A North Carolina paleontologist, while visiting a small Russian museum, has accidentally discovered two new species, which roamed the Earth before dinosaurs but he was surprised to see that their roles changed over a period of time.
These two species are Gorynychus and Nochnitsa, which are protomammals, mammal-like reptiles that existed millions of years before. The new species are named after legendary monsters from Russian folklore. Gorynychus is named after Zmey Gorynych, a three-headed dragon, and Nochnitsa is named after a malevolent nocturnal spirit. Based on their relatively large eye sockets, it is likely that Nochnitsa and its relatives were nocturnal, scientists said.
In the Vyatka Paleontological Museum in Kirov, Russia, almost an entire skull of the saber-toothed Gorynychus remained unidentified for decades.
Christian Kammerer, research curator of paleontology at N.C. Museum of Natural Sciences, said, according to thestate.com, "I would guarantee you there are thousands of undescribed species in museum collection. Most new species are found in museum collections for the sole reason that there are literally millions of species on Earth today and many more in the fossil record. When you're going out and collecting specimens, you won't know those things. The people in the museum knew they were protomammals but they didn't know they were new species," Kammerer said.
Facts about protomammals:
Protomammals lived during the Permian period, which ended around 252 million years ago. These creatures were believed to have perished after a massive event killed off 90 percent of species on Earth.
Gorynychus were more in numbers than Nochnitsa and remained top predators. However, the sizes of these animals stunned Kammerer. While Gorynychus were smaller and ate insects, Nochnitsa were tiger-sized saber-toothed carnivores. It is like, the palaeontologist says, bears and weasels traded sizes.
"In the age before the dinosaurs, when protomammals were the dominant life on land, you had two different groups that switch off on which is the top predator. You have wolf- to lion-sized saber tooth animals wiped out by a mass extinction, and [the Nochnitsa-like animals] take over. But [Gorynychus-like animals] aren't wiped out altogether in this extinction, and they take over and become a small insect eating predator, not large carnivores anymore."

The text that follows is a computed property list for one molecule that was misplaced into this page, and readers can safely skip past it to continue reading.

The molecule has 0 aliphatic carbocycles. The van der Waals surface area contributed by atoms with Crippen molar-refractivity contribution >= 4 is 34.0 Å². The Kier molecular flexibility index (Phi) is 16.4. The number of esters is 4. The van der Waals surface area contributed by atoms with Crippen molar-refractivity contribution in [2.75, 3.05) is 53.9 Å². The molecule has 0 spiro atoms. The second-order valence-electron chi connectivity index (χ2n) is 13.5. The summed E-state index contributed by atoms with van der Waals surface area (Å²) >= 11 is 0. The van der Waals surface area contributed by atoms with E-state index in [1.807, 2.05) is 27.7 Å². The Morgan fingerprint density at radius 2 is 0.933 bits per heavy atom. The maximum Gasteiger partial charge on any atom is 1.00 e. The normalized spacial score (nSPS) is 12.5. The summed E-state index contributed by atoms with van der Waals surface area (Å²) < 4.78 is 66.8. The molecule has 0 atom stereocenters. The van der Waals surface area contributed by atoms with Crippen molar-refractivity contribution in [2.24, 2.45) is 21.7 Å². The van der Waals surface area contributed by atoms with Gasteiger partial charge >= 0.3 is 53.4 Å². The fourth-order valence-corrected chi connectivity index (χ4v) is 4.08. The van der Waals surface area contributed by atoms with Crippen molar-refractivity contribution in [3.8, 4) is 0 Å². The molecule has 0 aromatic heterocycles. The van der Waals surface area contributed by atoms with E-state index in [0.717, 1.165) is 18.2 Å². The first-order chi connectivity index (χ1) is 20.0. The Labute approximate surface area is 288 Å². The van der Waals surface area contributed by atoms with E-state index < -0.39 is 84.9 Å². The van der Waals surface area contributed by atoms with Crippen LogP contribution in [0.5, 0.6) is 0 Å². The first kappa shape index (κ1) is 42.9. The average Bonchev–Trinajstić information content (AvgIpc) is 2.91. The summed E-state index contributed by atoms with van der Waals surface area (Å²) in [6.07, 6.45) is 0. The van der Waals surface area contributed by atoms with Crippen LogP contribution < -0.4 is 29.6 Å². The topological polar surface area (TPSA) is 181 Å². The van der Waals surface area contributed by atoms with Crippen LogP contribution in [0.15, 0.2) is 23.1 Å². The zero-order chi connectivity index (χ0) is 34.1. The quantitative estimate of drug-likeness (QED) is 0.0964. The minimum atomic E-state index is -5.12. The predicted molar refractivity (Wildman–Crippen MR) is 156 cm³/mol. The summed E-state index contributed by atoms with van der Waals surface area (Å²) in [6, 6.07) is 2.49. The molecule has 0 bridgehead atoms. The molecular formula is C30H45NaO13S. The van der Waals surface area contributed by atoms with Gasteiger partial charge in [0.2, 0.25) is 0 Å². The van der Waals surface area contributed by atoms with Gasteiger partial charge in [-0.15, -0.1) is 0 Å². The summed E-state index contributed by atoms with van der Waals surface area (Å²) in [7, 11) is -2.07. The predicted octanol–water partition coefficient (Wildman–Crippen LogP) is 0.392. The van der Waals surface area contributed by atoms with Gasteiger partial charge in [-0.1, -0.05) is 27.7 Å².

Also, Kammerer says that mid-Permian fossils are hard to find as erosion, earthquakes, and volcanoes have destroyed the most Permian rock.
Researchers are not sure what happened to these protomammals. Though they have inferred that top predator position swapped in South Africa, they are not able to determine if it happened globally or was a local development.
"Until we have finds from multiple continents, it's very hard to say what's a global pattern and a mass extinction instead of a regional extinction. This is really strong support that this was going on worldwide, not a fluke in the South African record," Kammerer said.
Essentially, Gorynychus and Nochnitsa provide the understanding of intervening ecosystem after the mid-Permian extinction (260 mya) and the more devastating end-Permian mass extinction (252 mya, which nearly wiped out protomammals).
In late Permian ecosystems, the top predators were giant (tiger-sized), saber-toothed gorgonopsians and therocephalians were small insectivores but by mid-Permian ecosystems, these roles are reversed.
"In between these extinctions, there was a complete flip-flop in what roles these carnivores were playing in their ecosystems -- as if bears suddenly became weasel-sized and weasels became bear-sized in their place," said Kammerer.